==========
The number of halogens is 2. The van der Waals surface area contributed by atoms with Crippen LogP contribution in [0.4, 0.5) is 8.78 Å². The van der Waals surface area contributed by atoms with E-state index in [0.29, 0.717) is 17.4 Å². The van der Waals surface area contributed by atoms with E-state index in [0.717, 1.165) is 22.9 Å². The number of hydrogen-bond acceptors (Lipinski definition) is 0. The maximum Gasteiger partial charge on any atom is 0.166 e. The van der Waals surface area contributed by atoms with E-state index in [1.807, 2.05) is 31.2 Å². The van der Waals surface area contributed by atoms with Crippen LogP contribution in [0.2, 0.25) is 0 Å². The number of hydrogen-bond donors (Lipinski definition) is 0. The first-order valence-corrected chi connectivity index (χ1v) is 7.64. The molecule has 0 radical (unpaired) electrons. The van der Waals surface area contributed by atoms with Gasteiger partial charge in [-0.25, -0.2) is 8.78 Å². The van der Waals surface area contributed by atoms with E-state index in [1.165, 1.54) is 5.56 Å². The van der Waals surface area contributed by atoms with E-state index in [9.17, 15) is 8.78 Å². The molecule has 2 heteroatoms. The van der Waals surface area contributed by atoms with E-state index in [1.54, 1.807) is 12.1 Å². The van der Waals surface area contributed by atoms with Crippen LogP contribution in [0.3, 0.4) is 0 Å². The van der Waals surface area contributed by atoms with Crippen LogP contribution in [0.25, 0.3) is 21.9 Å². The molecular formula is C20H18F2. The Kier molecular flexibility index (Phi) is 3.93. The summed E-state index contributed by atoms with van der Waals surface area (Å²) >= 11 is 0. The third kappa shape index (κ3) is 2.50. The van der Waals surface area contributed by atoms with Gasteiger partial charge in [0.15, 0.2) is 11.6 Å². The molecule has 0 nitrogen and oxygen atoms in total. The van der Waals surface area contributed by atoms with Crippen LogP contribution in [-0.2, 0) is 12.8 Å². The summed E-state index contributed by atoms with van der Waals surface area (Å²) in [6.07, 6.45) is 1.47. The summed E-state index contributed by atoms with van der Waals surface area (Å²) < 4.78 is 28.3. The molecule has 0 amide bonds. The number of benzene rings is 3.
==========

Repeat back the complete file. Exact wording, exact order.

The number of halogens is 2. The van der Waals surface area contributed by atoms with Crippen LogP contribution in [0.4, 0.5) is 8.78 Å². The van der Waals surface area contributed by atoms with E-state index in [0.29, 0.717) is 17.4 Å². The van der Waals surface area contributed by atoms with E-state index in [0.717, 1.165) is 22.9 Å². The number of hydrogen-bond acceptors (Lipinski definition) is 0. The maximum Gasteiger partial charge on any atom is 0.166 e. The van der Waals surface area contributed by atoms with E-state index in [1.807, 2.05) is 31.2 Å². The van der Waals surface area contributed by atoms with Crippen LogP contribution in [0.2, 0.25) is 0 Å². The number of hydrogen-bond donors (Lipinski definition) is 0. The first-order valence-corrected chi connectivity index (χ1v) is 7.64. The molecule has 0 radical (unpaired) electrons. The van der Waals surface area contributed by atoms with Gasteiger partial charge in [-0.25, -0.2) is 8.78 Å². The van der Waals surface area contributed by atoms with E-state index in [1.165, 1.54) is 5.56 Å². The van der Waals surface area contributed by atoms with E-state index in [9.17, 15) is 8.78 Å². The molecule has 2 heteroatoms. The van der Waals surface area contributed by atoms with E-state index in [1.54, 1.807) is 12.1 Å². The van der Waals surface area contributed by atoms with Crippen LogP contribution in [0.3, 0.4) is 0 Å². The van der Waals surface area contributed by atoms with Crippen LogP contribution in [0.25, 0.3) is 21.9 Å². The molecular formula is C20H18F2. The Kier molecular flexibility index (Phi) is 3.93. The summed E-state index contributed by atoms with van der Waals surface area (Å²) >= 11 is 0. The third kappa shape index (κ3) is 2.50. The van der Waals surface area contributed by atoms with Gasteiger partial charge in [0.15, 0.2) is 11.6 Å². The molecule has 0 nitrogen and oxygen atoms in total. The van der Waals surface area contributed by atoms with Crippen LogP contribution in [-0.2, 0) is 12.8 Å². The summed E-state index contributed by atoms with van der Waals surface area (Å²) in [6.07, 6.45) is 1.47. The summed E-state index contributed by atoms with van der Waals surface area (Å²) < 4.78 is 28.3. The molecule has 0 amide bonds. The number of benzene rings is 3.